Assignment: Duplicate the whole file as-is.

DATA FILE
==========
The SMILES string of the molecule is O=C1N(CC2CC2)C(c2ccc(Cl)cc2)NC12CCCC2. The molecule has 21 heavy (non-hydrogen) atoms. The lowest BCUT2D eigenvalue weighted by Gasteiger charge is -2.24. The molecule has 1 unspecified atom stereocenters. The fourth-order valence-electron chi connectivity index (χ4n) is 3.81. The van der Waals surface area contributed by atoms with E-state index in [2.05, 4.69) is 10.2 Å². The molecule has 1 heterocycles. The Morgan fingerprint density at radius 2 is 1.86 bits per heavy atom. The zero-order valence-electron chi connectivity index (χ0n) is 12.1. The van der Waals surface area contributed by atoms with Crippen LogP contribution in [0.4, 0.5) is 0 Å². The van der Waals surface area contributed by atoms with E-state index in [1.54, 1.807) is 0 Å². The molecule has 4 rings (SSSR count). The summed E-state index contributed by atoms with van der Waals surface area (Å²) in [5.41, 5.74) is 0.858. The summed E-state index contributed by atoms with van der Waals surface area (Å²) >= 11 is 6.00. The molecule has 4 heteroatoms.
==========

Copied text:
The SMILES string of the molecule is O=C1N(CC2CC2)C(c2ccc(Cl)cc2)NC12CCCC2. The molecule has 21 heavy (non-hydrogen) atoms. The lowest BCUT2D eigenvalue weighted by Gasteiger charge is -2.24. The molecule has 1 unspecified atom stereocenters. The fourth-order valence-electron chi connectivity index (χ4n) is 3.81. The van der Waals surface area contributed by atoms with E-state index in [2.05, 4.69) is 10.2 Å². The molecule has 1 heterocycles. The Morgan fingerprint density at radius 2 is 1.86 bits per heavy atom. The zero-order valence-electron chi connectivity index (χ0n) is 12.1. The van der Waals surface area contributed by atoms with Crippen LogP contribution in [0.4, 0.5) is 0 Å². The van der Waals surface area contributed by atoms with E-state index in [1.54, 1.807) is 0 Å². The molecule has 4 rings (SSSR count). The summed E-state index contributed by atoms with van der Waals surface area (Å²) in [5.41, 5.74) is 0.858. The summed E-state index contributed by atoms with van der Waals surface area (Å²) >= 11 is 6.00. The molecule has 4 heteroatoms.